However, this lack of connectivity now leads to numerous serious problems in the introduction of new software applications in law firms.
In order to describe this problem more concretely, a small example is given below:
A LPMS (Legal Project Management Software) is to be introduced in the handling of matters using Legal Project Management principles. An important programmatic component of LPMS is the assignment of tasks to persons involved in the mandate / project by the responsible project manager. In order to enable this project manager to determine -before assignment- whether the “potential” assignee has enough time at all to carry out the desired activities on time, the LPMS should be able to access information from the office organization software regarding existing deadlines and periods of the “envisaged” agent and make this available to the user within the application. If such a connection is not possible, because there are no corresponding interfaces in the office organization software, the project manager would always have to manually switch to the office organization software (as a workaround) before creating and assigning a task, then “manually” search for the required information in order to decide whether the “planned processor” of the task still has sufficient free resources at all and then finally switch back to the LPM software and make the corresponding entries there.
Sounds tedious? It is. And in the case of many tasks to be assigned, the “death” of any sensible project management.
This small example illustrates (hopefully) a little how important a reasonable API on the part of the organization software is for a successful implementation of new software solutions.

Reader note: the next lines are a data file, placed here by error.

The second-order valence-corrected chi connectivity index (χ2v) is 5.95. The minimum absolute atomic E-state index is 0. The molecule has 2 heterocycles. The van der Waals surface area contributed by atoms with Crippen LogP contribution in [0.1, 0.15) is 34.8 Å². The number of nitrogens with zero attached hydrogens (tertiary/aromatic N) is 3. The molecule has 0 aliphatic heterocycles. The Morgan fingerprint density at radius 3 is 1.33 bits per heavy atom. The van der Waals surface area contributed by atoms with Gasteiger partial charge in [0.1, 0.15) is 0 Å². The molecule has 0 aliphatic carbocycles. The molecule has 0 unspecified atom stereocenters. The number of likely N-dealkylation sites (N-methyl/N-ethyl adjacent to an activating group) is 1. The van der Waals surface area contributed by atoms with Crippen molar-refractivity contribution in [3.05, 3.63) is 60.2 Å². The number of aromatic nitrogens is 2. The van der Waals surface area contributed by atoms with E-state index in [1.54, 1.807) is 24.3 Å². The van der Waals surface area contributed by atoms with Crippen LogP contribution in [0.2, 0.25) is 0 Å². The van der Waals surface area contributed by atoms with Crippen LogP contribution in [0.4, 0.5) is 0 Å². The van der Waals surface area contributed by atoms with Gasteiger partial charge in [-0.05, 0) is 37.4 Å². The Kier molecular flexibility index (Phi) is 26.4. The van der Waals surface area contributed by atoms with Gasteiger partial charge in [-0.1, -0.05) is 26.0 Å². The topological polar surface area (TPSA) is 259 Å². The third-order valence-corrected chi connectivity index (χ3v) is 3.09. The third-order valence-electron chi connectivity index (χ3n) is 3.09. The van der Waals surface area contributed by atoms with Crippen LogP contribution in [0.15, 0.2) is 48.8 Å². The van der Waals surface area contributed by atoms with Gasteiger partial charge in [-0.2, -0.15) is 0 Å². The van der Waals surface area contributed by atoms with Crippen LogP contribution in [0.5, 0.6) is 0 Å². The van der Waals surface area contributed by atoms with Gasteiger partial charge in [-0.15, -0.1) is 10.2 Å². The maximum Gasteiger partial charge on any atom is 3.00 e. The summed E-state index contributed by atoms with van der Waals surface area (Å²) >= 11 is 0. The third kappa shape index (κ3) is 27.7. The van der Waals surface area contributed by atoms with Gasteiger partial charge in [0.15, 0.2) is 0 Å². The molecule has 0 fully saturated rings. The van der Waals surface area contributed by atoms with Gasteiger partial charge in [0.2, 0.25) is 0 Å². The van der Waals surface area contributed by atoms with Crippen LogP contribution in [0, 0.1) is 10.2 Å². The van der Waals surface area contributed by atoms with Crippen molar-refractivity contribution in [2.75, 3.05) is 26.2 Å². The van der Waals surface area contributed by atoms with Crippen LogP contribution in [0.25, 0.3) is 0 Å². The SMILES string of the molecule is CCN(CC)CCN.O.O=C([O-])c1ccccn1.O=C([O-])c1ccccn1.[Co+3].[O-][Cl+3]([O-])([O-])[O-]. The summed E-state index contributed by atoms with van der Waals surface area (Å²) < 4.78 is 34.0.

3. Lack of flexibility in adapting functionalities in the field of law firm organization itself
However, not only the introduction of software outside the actual scope of case management solutions, but also the use of existing organizational software itself is increasingly becoming a technological obstacle to successful business models in legal consulting.
Digitalization and the associated changes in the expectations of existing and potential new clients (“more for less“) mean that law firms have to adapt their business models. Possible differentiation potentials within the market could arise, for example, with the payment models offered or with the involvement of clients in the case processing.
The aforementioned changes in legal advisory services will also lead to a further increase in diversity in the organizational structures and working methods of law firms.
This inevitably requires a corresponding reflection in the organizational software used. A practical implementation in the corresponding applications is therefore an essential success factor for future, changed business models.